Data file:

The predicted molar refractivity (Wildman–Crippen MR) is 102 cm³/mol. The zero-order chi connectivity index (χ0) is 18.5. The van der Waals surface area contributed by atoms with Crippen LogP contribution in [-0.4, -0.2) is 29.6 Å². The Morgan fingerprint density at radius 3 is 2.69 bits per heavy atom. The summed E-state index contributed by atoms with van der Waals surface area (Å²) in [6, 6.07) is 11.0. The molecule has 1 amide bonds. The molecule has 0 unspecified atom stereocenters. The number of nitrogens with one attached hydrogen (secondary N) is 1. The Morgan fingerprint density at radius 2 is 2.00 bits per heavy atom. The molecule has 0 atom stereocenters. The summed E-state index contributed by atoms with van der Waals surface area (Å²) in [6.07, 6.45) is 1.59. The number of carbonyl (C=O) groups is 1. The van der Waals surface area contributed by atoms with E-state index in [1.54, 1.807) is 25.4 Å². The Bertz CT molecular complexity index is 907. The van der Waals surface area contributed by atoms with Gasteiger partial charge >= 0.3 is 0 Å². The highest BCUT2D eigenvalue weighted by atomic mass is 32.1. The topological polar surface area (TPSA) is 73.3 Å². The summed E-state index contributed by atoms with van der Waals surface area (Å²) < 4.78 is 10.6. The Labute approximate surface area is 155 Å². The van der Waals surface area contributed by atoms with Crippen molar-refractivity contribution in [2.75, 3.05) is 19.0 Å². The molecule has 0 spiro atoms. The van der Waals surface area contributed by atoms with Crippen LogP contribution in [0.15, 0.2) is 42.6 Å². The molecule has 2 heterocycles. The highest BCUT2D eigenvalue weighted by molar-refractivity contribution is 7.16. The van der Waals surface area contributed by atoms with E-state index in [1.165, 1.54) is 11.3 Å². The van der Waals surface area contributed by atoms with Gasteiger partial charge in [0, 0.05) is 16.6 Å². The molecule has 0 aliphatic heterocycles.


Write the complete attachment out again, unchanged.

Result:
The predicted molar refractivity (Wildman–Crippen MR) is 102 cm³/mol. The zero-order chi connectivity index (χ0) is 18.5. The van der Waals surface area contributed by atoms with Crippen LogP contribution in [-0.4, -0.2) is 29.6 Å². The Morgan fingerprint density at radius 3 is 2.69 bits per heavy atom. The summed E-state index contributed by atoms with van der Waals surface area (Å²) in [6, 6.07) is 11.0. The molecule has 1 amide bonds. The molecule has 0 unspecified atom stereocenters. The number of nitrogens with one attached hydrogen (secondary N) is 1. The Morgan fingerprint density at radius 2 is 2.00 bits per heavy atom. The molecule has 0 atom stereocenters. The summed E-state index contributed by atoms with van der Waals surface area (Å²) in [6.07, 6.45) is 1.59. The number of carbonyl (C=O) groups is 1. The van der Waals surface area contributed by atoms with E-state index in [1.54, 1.807) is 25.4 Å². The Bertz CT molecular complexity index is 907. The van der Waals surface area contributed by atoms with Gasteiger partial charge >= 0.3 is 0 Å². The highest BCUT2D eigenvalue weighted by atomic mass is 32.1. The topological polar surface area (TPSA) is 73.3 Å². The summed E-state index contributed by atoms with van der Waals surface area (Å²) < 4.78 is 10.6. The Labute approximate surface area is 155 Å². The van der Waals surface area contributed by atoms with Crippen molar-refractivity contribution in [2.75, 3.05) is 19.0 Å². The molecule has 0 spiro atoms. The van der Waals surface area contributed by atoms with Crippen LogP contribution in [0.15, 0.2) is 42.6 Å². The molecule has 2 heterocycles. The highest BCUT2D eigenvalue weighted by molar-refractivity contribution is 7.16. The van der Waals surface area contributed by atoms with E-state index in [1.165, 1.54) is 11.3 Å². The van der Waals surface area contributed by atoms with Gasteiger partial charge in [0, 0.05) is 16.6 Å². The molecule has 0 aliphatic heterocycles.